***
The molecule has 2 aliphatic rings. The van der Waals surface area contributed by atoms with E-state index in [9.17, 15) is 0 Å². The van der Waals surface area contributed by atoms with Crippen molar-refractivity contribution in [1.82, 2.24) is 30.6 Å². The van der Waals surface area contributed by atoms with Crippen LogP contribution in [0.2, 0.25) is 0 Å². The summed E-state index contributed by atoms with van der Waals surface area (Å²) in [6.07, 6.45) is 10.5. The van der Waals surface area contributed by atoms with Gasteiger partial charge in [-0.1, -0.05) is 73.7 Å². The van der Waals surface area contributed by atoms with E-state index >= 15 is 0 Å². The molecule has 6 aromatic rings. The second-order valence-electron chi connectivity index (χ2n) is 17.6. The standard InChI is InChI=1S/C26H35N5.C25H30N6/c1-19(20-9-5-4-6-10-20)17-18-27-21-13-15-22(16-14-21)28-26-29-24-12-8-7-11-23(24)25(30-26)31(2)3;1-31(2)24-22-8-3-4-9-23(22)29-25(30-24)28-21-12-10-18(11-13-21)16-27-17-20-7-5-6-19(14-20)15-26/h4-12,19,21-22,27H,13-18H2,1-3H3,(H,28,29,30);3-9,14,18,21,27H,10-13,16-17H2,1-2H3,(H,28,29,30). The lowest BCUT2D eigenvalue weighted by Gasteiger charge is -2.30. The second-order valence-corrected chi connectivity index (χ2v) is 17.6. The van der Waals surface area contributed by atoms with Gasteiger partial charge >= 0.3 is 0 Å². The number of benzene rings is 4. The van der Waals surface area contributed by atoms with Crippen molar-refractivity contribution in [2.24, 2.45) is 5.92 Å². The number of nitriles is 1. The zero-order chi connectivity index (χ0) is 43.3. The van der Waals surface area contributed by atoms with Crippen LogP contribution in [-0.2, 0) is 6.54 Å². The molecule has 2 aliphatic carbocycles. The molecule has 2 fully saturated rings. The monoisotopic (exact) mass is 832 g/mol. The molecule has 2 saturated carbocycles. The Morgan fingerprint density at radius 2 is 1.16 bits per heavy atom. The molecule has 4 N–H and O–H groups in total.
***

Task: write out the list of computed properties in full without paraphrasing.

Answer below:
The molecule has 2 aliphatic rings. The van der Waals surface area contributed by atoms with E-state index in [9.17, 15) is 0 Å². The van der Waals surface area contributed by atoms with Crippen molar-refractivity contribution in [1.82, 2.24) is 30.6 Å². The van der Waals surface area contributed by atoms with Crippen LogP contribution in [0.2, 0.25) is 0 Å². The summed E-state index contributed by atoms with van der Waals surface area (Å²) in [6.07, 6.45) is 10.5. The van der Waals surface area contributed by atoms with Gasteiger partial charge in [-0.1, -0.05) is 73.7 Å². The van der Waals surface area contributed by atoms with E-state index >= 15 is 0 Å². The molecule has 6 aromatic rings. The second-order valence-electron chi connectivity index (χ2n) is 17.6. The standard InChI is InChI=1S/C26H35N5.C25H30N6/c1-19(20-9-5-4-6-10-20)17-18-27-21-13-15-22(16-14-21)28-26-29-24-12-8-7-11-23(24)25(30-26)31(2)3;1-31(2)24-22-8-3-4-9-23(22)29-25(30-24)28-21-12-10-18(11-13-21)16-27-17-20-7-5-6-19(14-20)15-26/h4-12,19,21-22,27H,13-18H2,1-3H3,(H,28,29,30);3-9,14,18,21,27H,10-13,16-17H2,1-2H3,(H,28,29,30). The lowest BCUT2D eigenvalue weighted by Gasteiger charge is -2.30. The second-order valence-corrected chi connectivity index (χ2v) is 17.6. The van der Waals surface area contributed by atoms with Gasteiger partial charge >= 0.3 is 0 Å². The number of benzene rings is 4. The van der Waals surface area contributed by atoms with Crippen molar-refractivity contribution in [2.24, 2.45) is 5.92 Å². The number of nitriles is 1. The zero-order chi connectivity index (χ0) is 43.3. The van der Waals surface area contributed by atoms with Crippen LogP contribution in [-0.2, 0) is 6.54 Å². The molecule has 2 aliphatic carbocycles. The molecule has 2 fully saturated rings. The monoisotopic (exact) mass is 832 g/mol. The molecule has 2 saturated carbocycles. The Morgan fingerprint density at radius 2 is 1.16 bits per heavy atom. The molecule has 4 N–H and O–H groups in total.